How Gratitude Impacts Emotional & Mental Health
Emotional and Mental Health not only improve moods and increase happiness, but research shows all other areas of one’s life!
How Gratitude Impacts Emotional and Mental Health
Emotional and Mental Health not only improve moods and increase happiness but research shows all other areas of one’s life. What research is also showing is that gratitude is one of the most proven methods of improving ones mood and outlook on life. Here’s a bit of a deeper look into this easy and impressive practice as it relates to these two areas of well-being.
It has been known for some time now that negative thoughts and general complaining don’t make us feel positive. This statement seems relatively obvious but most people don’t realize just how impactful the words they use are, whether these words are being used inside their heads or that are leaving their lips. Words dictate feelings, beliefs and thoughts about the world, yourself and others. Negative thoughts and word may in some situations help us process stressful events or difficult emotions but the reason positive psychology is becoming so important in the field of mental health and well-being is because of the evidence shown that positive thoughts can transform your brains hardwiring, and as a result, your life.
Sonja Lyubomirsky and other scientists studying happiness have proven that gratitude is one of the most reliable methods for increasing happiness and life satisfaction. Not only does research into gratitude show that this practice cultivates positive thoughts, but those who practice gratitude regularly experience more happiness, more consistently and more intensely. This boost in feelings of optimism, joy, pleasure and enthusiasm then transfer into other areas of life including relationships, job performance and physical health.
Let’s also look at gratitude and it’s impact on mental and emotional health from a neurological perspective. Every thought has a neural residue, meaning that every time you have a thought about yourself, an event, a person or any other stimuli in your environment, your brain is storing this thought. Even more, there is compound interest. So if you have a negative thought about your appearance and day after day you continue to have that thought you are not only adding to your brains makeup of how you view your appearance, but you are strengthening that neural pathway making that belief stronger. The wonderful thing is that this happens when we have positive thoughts as well! Practising gratitude helps to strengthen the neural pathways that encourage a positive response and an ability to search for what to be thankful for when challenging situations arise.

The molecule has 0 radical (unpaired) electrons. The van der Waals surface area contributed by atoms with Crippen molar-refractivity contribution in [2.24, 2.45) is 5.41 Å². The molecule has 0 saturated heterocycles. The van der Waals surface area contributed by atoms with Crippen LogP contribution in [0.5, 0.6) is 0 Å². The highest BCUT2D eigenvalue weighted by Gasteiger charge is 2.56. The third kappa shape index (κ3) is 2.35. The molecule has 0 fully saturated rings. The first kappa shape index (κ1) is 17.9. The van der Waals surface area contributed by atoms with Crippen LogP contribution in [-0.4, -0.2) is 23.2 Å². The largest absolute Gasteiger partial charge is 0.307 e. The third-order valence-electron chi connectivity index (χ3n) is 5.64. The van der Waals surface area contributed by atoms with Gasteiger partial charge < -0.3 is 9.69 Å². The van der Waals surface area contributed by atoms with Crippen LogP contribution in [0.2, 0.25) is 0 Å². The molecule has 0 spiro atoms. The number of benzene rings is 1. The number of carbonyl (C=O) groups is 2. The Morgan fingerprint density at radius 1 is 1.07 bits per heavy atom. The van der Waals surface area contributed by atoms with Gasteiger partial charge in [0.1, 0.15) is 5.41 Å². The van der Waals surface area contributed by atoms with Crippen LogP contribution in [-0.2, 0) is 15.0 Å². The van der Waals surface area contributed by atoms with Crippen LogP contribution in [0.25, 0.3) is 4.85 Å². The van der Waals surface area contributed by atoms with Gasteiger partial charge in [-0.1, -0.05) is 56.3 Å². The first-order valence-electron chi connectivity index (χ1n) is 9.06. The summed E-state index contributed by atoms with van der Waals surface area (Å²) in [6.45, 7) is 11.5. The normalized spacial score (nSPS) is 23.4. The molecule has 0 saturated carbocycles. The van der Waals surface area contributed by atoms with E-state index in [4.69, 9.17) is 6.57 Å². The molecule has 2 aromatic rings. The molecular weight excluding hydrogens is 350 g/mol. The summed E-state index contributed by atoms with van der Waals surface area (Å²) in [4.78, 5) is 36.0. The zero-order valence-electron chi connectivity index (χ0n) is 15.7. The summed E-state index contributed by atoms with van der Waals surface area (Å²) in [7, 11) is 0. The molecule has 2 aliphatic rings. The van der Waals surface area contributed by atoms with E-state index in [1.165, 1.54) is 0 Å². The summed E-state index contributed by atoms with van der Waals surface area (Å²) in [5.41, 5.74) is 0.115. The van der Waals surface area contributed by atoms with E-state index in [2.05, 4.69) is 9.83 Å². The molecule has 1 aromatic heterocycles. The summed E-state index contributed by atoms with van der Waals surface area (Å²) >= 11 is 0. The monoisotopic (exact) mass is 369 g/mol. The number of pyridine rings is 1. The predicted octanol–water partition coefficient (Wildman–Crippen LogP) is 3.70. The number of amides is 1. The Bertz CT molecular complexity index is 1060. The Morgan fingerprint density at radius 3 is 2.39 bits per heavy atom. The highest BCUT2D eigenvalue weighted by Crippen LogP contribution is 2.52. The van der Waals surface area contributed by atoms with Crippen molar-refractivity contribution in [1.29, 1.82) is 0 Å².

Perhaps this is also why it has been shown that by practicing gratitude both cognition and clarity of mental functioning is also improved. I mean, I feel a lot more focused and on my mental game when I’m full of optimism and positive thoughts, versus negative ones. If you want to remember those really positive experiences that bring back feelings of joy and contentment, you can also attach feelings of gratitude to them, which has been shown to make them easier for people to remember. If you take a moment now and think back on some meaningful and enjoyable moments in your life that you remember more vividly and more often it’s likely you will also get a nice dose of gratitude as well.
Because gratitude also encourages you to look outside of yourself, to the people in your life that are to be appreciative for, you also begin to feel less isolated and see your connection to world around you, which you are very much a part of. This is paramount when it comes to working through depression and anxiety, which are common place in our society today. A positive frame of mind, which gratitude provides, also allows you to see possibilities, something that depression often prevents us from seeing.
But gratitude isn’t just about focusing on positive experiences, it’s also just as important to help us process some of the most difficult times in our lives. Life is full of loss, pain and tragedy and gratitude isn’t about covering that up and believing everything in life is good. But, everything is life does offer insight, experience and something to be grateful. Even if sometimes it’s just that you got through it and came out the other side.
So now you’re thinking maybe there might be something to this gratitude thing and that maybe it wouldn’t hurt to have a little boost in your emotional and mental well-being, now what?
Here are 5 Simple Ways to Start Practicing Gratitude to Improve Your Emotional and Mental Health or you can watch a previously recorded webinar here titled How Gratitude Can Change Your Life